Just as the clinical interventions when managing chronic and complex disease require a holistic approach, so too does the home telehealth approach. There exists no single silver bullet for design of an effective telehealth system. The chronic disease conditions by their nature are complex and multi- factorial – and so too are the requirements for a telehealth management system. The critical issue in deploying a usable system is to firstly have a deep understanding of the healthcare sector and to use this understanding to appropriately hide the layers of complexity from the endusers. A patient interacts with the system by way of scheduled measurements and medications reminders. By default, a clinician views management reports from only his or her patients with adverse or deteriorating clinical measurement trends.
From a systems viewpoint, to make such complex tasks appear simple and be time and cost effective requires a convergence of many factors – integration of innovative, low-cost sensors to perform clinical measurements , scheduling for medications and measurements, a longitudinal history of past measurements and appropriate tools including targeted patient education to facilitate patient self-management, remotely maintainable client-side software, and web services for case management by health care workers and administrators.
Research and trials in Australia and the U.K. have clearly demonstrated that the TeleMed- Care system is a viable and important way of providing monitoring and follow-up care to patients suffering the burden of chronic disease. Studies have shown that nearly 90% of the care a person needs to manage a chronic disease must come directly from the patient. Self-management interventions, such as self-monitoring, patient education and feedback, and decision making lead not only to improvements in health outcomes, but also to increased patient satisfaction and reductions in hospital bed days and carer visits. By way of example, the Veteran’s Health Administration (VHA) in the U.S. ran an extended trial of rudimentary telehealth equipment from 2003-2007. In a study group of over 17,000 patients, the introduction of home telehealth demonstrated a 25% reduction in numbers of bed days of care, 19% reduction in numbers of hospital admissions, and mean satisfaction score rating of 86% after enrollment into the program. This was also associated with considerable projected cost savings.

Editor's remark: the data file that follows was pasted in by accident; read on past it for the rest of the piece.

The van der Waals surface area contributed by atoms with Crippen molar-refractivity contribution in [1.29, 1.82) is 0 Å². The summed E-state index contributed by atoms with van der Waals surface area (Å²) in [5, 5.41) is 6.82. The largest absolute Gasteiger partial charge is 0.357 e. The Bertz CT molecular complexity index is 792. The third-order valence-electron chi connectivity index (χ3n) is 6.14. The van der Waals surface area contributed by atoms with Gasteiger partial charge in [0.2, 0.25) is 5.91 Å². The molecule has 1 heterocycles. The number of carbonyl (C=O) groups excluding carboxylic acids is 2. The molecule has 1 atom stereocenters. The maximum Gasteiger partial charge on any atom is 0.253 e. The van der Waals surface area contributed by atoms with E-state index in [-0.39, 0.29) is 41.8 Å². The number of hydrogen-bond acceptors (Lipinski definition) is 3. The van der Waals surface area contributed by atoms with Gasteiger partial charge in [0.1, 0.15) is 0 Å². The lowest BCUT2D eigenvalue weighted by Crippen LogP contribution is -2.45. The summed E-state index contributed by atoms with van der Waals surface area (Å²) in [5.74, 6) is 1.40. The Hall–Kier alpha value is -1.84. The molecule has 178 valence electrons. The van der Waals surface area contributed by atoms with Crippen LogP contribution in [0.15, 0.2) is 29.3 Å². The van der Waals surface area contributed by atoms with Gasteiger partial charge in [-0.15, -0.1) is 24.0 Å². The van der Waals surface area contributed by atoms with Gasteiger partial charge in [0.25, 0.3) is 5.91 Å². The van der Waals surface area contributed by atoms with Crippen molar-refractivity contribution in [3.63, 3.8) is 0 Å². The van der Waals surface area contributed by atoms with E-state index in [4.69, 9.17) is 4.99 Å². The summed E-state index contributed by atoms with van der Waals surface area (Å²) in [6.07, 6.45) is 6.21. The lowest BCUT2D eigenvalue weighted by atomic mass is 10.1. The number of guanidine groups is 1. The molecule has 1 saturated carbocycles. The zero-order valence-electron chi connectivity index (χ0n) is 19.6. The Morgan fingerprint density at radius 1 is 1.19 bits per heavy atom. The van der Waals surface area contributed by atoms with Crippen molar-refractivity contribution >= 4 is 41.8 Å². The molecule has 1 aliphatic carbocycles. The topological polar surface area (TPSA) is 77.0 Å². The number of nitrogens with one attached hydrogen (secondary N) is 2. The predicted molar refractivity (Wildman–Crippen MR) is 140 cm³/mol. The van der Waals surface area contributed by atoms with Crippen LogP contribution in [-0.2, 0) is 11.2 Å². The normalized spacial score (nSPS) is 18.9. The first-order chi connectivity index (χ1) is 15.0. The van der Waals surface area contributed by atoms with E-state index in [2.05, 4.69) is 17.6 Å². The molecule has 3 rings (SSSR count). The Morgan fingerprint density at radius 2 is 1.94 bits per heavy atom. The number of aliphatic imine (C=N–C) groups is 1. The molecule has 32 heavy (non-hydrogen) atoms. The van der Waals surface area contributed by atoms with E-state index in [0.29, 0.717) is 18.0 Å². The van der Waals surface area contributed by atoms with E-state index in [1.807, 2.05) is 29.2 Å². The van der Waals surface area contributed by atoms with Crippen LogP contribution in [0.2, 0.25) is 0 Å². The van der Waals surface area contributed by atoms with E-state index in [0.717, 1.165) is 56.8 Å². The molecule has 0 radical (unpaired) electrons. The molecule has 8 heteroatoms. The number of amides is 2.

Another essential, on-going task is the development of a decision support framework to enhance the healthcare giver’s review of the remotely acquired monitoring data and to support the clinical decision-making experience. The amount of clinical information that can be generated from a telehealth monitoring system is substantial. Analysis of these data and correlation with clinical history by the decision support system will be used to highlight important sections of patient results, provide summary analyses and recommendations, and will assist in the efficient review and risk stratification of multiple patient results. The healthcare giver will automatically be alerted if any of the monitored data indicates deterioration in the health status of a patient. Furthermore, outputs from the decision support system can be used to influence changes in work flow.
The path to creating a comprehensive and holistic home telehealth system is hugely integrative and complex. It is only now after a decade of intense development and trialling that we are beginning, in a controlled and automated way, to effectively and efficiently close the clinical care management loop. Such modifications to the clinical care workflow will flag the way for the next generation of home telehealth.
Nigel H. Lovell , Ph.D. Stephen J. Redmond, Ph.D. University of New South Wales Australia firstname.lastname@example.org
President of Virtual Reality Medical Institute (VRMI) in Brussels, Belgium. Executive VP Virtual Reality Medical Center (VRMC), based in San Diego and Los Angeles, California. CEO of Interactive Media Institute a 501c3 non-profit Clinical Instructor in Department of Psychiatry at UCSD Founder of CyberPsychology, CyberTherapy, & Social Networking Conference Visiting Professor at Catholic University Milan.